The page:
One of my dearest friend's dad has Parkinson's. Another close friend's mom has just started the awful Alzheimer's decline.
It is everywere. It is affecting everyone. It's hard to ask for help. You feel like you've failed somehow. This should just be part of the drill - as mom would say: "Just keep on keeping on!" For so many years she never complained. It just wasn't her nature to even talk about pain, or strange changes in her capacity. Of course by the time I tried to have the conversation about any of it, she was deep into her own ingrained denial. There would be no reckoning. No heart to heart where at least we could commiserate and plan for the worst.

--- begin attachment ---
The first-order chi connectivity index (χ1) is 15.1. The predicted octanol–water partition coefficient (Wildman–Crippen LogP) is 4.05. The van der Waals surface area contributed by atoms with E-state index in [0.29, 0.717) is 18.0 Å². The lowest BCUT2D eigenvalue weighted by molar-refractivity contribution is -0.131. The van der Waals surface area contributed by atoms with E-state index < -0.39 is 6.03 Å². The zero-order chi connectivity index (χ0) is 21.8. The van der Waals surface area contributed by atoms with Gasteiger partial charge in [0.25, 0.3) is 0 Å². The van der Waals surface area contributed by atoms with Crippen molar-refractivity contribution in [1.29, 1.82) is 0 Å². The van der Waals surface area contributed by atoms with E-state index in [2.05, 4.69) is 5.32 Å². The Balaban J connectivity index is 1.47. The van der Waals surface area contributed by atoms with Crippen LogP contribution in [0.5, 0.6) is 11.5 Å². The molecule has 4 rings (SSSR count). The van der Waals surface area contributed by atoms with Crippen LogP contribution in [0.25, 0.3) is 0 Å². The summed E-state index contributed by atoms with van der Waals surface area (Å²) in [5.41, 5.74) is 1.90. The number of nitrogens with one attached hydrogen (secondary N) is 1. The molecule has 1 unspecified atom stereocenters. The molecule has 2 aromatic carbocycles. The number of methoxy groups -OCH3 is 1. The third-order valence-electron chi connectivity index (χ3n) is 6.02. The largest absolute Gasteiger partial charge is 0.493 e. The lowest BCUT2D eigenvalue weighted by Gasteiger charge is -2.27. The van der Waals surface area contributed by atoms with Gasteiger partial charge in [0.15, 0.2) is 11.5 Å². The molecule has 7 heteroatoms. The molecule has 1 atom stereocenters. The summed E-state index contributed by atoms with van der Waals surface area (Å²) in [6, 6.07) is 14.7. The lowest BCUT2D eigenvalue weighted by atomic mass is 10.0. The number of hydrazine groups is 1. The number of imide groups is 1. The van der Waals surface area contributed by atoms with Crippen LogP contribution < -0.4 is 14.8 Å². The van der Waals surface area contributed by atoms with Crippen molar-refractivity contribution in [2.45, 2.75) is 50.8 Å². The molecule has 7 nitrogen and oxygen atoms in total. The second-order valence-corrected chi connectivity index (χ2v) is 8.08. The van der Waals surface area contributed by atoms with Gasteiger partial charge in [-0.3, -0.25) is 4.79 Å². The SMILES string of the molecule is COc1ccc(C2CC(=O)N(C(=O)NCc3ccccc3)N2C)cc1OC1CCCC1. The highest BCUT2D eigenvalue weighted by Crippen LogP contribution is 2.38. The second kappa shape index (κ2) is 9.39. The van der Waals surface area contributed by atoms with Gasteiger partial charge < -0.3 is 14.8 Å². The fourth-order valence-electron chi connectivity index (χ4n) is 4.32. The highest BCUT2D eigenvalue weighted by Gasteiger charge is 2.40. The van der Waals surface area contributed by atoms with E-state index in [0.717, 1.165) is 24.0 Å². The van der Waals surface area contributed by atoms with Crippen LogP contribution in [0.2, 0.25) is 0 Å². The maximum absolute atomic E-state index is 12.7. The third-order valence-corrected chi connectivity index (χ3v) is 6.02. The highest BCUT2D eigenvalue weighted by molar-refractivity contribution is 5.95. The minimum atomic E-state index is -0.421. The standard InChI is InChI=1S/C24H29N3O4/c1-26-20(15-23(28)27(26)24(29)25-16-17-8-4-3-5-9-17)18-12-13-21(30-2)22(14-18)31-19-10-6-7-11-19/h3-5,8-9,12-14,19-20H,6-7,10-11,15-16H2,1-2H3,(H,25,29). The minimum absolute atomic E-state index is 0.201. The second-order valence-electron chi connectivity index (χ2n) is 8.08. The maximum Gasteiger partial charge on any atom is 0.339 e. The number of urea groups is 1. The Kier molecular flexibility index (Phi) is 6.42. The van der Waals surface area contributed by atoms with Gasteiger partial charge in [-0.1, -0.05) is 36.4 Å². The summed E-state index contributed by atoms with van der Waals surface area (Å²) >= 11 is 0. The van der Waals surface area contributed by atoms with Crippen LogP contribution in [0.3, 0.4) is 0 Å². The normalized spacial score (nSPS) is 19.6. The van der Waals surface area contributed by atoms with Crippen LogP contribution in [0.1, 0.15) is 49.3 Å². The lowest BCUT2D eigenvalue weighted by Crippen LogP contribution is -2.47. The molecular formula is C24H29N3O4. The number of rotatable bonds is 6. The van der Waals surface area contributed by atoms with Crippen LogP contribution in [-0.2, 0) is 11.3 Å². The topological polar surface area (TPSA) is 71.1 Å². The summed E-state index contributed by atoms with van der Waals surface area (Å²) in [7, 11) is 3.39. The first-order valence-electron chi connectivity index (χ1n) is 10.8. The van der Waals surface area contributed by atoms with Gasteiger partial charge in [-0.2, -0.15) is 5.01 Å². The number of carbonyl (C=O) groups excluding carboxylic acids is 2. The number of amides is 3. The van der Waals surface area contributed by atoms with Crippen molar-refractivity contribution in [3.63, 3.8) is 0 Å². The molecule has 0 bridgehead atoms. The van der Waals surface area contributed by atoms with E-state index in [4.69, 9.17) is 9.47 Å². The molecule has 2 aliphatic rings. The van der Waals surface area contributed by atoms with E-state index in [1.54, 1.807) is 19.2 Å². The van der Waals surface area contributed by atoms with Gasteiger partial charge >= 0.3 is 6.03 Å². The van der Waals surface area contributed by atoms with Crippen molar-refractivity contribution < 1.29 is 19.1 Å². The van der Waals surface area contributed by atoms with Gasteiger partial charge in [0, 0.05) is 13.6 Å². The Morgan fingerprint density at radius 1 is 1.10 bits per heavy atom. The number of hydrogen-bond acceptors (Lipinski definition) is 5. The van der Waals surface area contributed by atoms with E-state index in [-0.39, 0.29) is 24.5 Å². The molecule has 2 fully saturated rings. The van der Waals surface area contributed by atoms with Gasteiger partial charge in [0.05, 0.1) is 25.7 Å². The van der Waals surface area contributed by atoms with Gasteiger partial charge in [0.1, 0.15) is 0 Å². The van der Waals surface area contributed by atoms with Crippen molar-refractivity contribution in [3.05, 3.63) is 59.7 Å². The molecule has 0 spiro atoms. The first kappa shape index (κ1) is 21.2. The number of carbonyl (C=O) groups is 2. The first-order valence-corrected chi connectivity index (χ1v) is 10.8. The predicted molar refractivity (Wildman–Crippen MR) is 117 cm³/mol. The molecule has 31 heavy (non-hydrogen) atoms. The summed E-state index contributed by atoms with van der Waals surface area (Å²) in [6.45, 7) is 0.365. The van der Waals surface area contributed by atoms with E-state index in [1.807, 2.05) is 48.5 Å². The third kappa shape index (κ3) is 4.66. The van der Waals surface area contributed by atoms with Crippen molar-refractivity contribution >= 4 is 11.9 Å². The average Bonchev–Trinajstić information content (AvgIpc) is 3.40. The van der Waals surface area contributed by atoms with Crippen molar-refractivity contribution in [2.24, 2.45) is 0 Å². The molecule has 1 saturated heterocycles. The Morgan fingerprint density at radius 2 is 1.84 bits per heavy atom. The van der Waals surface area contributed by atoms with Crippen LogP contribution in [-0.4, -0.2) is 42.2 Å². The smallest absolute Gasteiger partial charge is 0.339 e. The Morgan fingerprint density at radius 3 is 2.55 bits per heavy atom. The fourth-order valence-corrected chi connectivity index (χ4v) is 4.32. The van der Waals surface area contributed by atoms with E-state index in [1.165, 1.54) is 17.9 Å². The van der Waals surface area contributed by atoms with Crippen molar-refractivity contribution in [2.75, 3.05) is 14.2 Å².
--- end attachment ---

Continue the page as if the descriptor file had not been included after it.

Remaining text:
And so it goes. Help comes along the way, just as you are sinking. You get so tired of yourself and the heaviness of it all. And then the love buoys you. Someone reminds you. The full moon brings you back to beauty (Thank you Caroline). It is the worst. It sucks. But it is beyond profound and good in its subtle gifts. You can't just "keep on keeping on." Dementia taxes every morsel of goodness, patience, strength, kindness, and joy you have. Replacing a hip? easy. Physical pain? Easy. Madness, and it really is that, is a tricky beast.
Mom, completely bundled up this morning.... December chill.
And then, just waking up, mom said: "I love you very very very much, and I wouldn't go any other way than the way we're going now."